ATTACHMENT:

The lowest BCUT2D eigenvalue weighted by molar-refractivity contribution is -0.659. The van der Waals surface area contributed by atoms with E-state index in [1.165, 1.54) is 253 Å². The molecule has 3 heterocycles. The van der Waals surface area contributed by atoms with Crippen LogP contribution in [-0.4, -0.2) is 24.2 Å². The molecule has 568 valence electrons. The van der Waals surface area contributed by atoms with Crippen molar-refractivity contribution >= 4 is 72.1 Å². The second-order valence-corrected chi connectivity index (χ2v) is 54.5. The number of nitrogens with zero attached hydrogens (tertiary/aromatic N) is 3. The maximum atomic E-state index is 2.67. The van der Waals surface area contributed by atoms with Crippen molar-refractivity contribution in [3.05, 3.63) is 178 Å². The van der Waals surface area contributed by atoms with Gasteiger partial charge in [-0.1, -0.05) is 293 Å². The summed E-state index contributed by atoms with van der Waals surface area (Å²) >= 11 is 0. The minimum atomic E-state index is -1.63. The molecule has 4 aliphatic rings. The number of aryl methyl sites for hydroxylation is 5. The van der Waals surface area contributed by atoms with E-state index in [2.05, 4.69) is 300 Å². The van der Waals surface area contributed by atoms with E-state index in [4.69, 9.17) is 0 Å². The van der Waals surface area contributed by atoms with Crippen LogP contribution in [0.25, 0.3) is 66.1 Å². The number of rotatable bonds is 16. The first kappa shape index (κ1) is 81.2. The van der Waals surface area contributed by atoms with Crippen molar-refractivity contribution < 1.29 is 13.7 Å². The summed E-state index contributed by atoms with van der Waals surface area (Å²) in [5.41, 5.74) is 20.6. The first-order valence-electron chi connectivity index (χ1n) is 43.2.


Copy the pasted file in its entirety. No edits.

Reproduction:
The lowest BCUT2D eigenvalue weighted by molar-refractivity contribution is -0.659. The van der Waals surface area contributed by atoms with E-state index in [1.165, 1.54) is 253 Å². The molecule has 3 heterocycles. The van der Waals surface area contributed by atoms with Crippen LogP contribution in [-0.4, -0.2) is 24.2 Å². The molecule has 568 valence electrons. The van der Waals surface area contributed by atoms with Crippen molar-refractivity contribution >= 4 is 72.1 Å². The second-order valence-corrected chi connectivity index (χ2v) is 54.5. The number of nitrogens with zero attached hydrogens (tertiary/aromatic N) is 3. The maximum atomic E-state index is 2.67. The van der Waals surface area contributed by atoms with Crippen molar-refractivity contribution in [3.05, 3.63) is 178 Å². The van der Waals surface area contributed by atoms with Gasteiger partial charge in [-0.1, -0.05) is 293 Å². The summed E-state index contributed by atoms with van der Waals surface area (Å²) >= 11 is 0. The minimum atomic E-state index is -1.63. The molecule has 4 aliphatic rings. The number of aryl methyl sites for hydroxylation is 5. The van der Waals surface area contributed by atoms with E-state index in [2.05, 4.69) is 300 Å². The van der Waals surface area contributed by atoms with E-state index in [4.69, 9.17) is 0 Å². The van der Waals surface area contributed by atoms with Crippen LogP contribution in [0.25, 0.3) is 66.1 Å². The number of rotatable bonds is 16. The first kappa shape index (κ1) is 81.2. The van der Waals surface area contributed by atoms with Crippen molar-refractivity contribution < 1.29 is 13.7 Å². The summed E-state index contributed by atoms with van der Waals surface area (Å²) in [5.41, 5.74) is 20.6. The first-order valence-electron chi connectivity index (χ1n) is 43.2.